(I never was a JW).
As a retired child abuse professional, I followed (and continue to do so - it's an ongoing process) the ARC proceedngs closely. My understanding is that the purpose of the ARC is to establish what current practices exist in various organisations and institutions, how those practices compare with accepted best practice, and what organisations and institutions need to do to bring their procedures and policies into line with best practice. (And to find a way to compensate victims for what's been done wrong).
WT is case study #29 in the ARC process. I confess that I have no idea how the other groups have measured up, except from comments by HHJ McClellan - other groups seem to have acknowledged deficiencies and are prepared to improve.
In contrast, WT (as evidenced by its response to Mr Stewart's proposed findings) seems to have gone into completely defensive mode and has missed the point.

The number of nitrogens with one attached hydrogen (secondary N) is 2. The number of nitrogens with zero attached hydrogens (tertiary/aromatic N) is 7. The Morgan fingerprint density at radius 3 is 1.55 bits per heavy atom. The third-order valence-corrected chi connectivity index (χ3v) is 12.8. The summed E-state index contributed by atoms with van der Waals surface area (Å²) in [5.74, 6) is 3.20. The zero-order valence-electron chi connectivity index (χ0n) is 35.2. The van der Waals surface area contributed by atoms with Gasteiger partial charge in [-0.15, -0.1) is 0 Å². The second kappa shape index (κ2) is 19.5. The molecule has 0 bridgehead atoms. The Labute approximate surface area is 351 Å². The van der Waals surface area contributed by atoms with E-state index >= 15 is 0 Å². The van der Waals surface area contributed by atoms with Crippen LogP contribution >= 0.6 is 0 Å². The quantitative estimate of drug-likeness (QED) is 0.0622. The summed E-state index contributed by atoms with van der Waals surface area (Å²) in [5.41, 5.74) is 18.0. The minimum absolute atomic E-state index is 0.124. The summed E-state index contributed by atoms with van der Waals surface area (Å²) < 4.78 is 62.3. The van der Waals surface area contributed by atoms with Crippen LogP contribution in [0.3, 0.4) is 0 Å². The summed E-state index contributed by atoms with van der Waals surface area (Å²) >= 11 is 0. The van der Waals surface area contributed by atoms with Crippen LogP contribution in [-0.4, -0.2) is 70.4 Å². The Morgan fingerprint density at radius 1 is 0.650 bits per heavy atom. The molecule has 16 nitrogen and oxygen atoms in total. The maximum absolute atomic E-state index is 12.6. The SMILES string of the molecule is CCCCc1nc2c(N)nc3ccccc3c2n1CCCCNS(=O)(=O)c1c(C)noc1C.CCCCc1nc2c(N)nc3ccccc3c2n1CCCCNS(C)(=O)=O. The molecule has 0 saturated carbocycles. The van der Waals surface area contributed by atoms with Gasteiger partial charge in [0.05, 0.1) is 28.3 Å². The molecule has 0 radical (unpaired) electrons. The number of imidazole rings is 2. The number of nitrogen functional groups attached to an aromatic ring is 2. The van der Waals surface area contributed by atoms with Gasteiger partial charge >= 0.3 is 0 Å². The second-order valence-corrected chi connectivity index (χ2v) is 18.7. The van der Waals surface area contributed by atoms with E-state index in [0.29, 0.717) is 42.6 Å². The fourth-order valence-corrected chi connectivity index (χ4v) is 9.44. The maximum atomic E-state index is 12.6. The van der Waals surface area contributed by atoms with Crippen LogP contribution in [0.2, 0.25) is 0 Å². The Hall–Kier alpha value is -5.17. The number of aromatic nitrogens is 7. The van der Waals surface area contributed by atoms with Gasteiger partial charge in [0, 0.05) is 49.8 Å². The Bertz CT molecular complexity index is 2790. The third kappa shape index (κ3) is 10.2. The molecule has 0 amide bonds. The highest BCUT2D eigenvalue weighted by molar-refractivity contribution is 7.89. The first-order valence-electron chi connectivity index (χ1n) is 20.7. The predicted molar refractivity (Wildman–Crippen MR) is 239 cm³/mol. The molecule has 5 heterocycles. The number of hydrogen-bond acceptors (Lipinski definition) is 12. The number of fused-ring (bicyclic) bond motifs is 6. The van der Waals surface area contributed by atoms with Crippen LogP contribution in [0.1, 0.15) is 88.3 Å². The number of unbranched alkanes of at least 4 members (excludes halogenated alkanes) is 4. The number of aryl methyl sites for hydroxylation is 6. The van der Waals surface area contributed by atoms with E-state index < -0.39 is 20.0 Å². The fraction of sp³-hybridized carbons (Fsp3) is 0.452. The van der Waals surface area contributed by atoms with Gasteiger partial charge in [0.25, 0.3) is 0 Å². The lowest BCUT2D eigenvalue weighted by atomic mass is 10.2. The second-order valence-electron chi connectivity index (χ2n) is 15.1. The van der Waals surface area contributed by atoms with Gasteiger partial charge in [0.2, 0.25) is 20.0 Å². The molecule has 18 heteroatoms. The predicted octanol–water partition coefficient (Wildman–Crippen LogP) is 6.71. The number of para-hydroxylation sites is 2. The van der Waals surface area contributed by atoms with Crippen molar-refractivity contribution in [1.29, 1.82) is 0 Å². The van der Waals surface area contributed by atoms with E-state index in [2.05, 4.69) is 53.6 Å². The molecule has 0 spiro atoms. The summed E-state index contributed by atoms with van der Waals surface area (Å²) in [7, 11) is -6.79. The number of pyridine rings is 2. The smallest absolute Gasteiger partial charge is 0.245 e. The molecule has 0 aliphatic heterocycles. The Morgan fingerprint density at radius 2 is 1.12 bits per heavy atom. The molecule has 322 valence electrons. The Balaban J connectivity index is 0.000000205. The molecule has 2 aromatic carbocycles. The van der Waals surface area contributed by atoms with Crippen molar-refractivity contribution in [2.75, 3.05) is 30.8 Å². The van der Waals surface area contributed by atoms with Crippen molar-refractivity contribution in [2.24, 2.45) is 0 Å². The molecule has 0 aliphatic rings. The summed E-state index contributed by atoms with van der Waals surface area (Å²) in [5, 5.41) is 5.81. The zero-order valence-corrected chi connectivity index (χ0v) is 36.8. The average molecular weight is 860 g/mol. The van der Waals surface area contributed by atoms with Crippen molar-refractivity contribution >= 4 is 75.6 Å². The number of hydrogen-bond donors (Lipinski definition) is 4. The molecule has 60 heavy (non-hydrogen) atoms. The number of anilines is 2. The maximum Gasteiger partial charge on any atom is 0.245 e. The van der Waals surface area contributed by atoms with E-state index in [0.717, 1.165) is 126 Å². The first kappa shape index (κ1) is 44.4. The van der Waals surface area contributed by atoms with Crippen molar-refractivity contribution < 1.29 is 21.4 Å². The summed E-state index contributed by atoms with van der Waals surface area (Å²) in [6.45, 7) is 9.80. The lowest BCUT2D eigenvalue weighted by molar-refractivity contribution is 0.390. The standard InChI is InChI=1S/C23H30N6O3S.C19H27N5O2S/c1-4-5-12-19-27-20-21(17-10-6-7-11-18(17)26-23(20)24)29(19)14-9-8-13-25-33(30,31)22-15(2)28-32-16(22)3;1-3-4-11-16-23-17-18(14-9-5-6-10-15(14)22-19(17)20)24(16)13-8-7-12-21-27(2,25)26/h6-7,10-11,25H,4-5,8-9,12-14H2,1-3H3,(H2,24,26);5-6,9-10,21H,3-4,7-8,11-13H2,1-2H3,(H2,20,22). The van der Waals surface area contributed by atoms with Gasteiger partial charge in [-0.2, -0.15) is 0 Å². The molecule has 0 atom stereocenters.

The ARC has given WT a golden opportunity - as emphasised by HHJ several times - to accept its shortcomings, to propose changes, to become more mainstream, to do the right thing. So far, it seems, WT wants no part of it and wants to stick with the sad specimens that appeared on behalf of WT to give evidence.
Their choice, of course.
I am minded to compare their stance with that of the Volkswagen Audi Group which has a major PR problem world-wide because of its admitted deceptive practices. It's not dealing with its problems perfectly, of course, but all the commentary I've read suggests that it's on the right lines.
Admit your faults, face up to them, change management if necessary, suggest a way to fix them, compensate victims.
Whether VAG have got it right or not, time will tell. But Toyota had something similar and got over it.
The world has now seen - or has the capability to see - the best that WT has to offer. It's a pretty poor and shoddy best, I submit.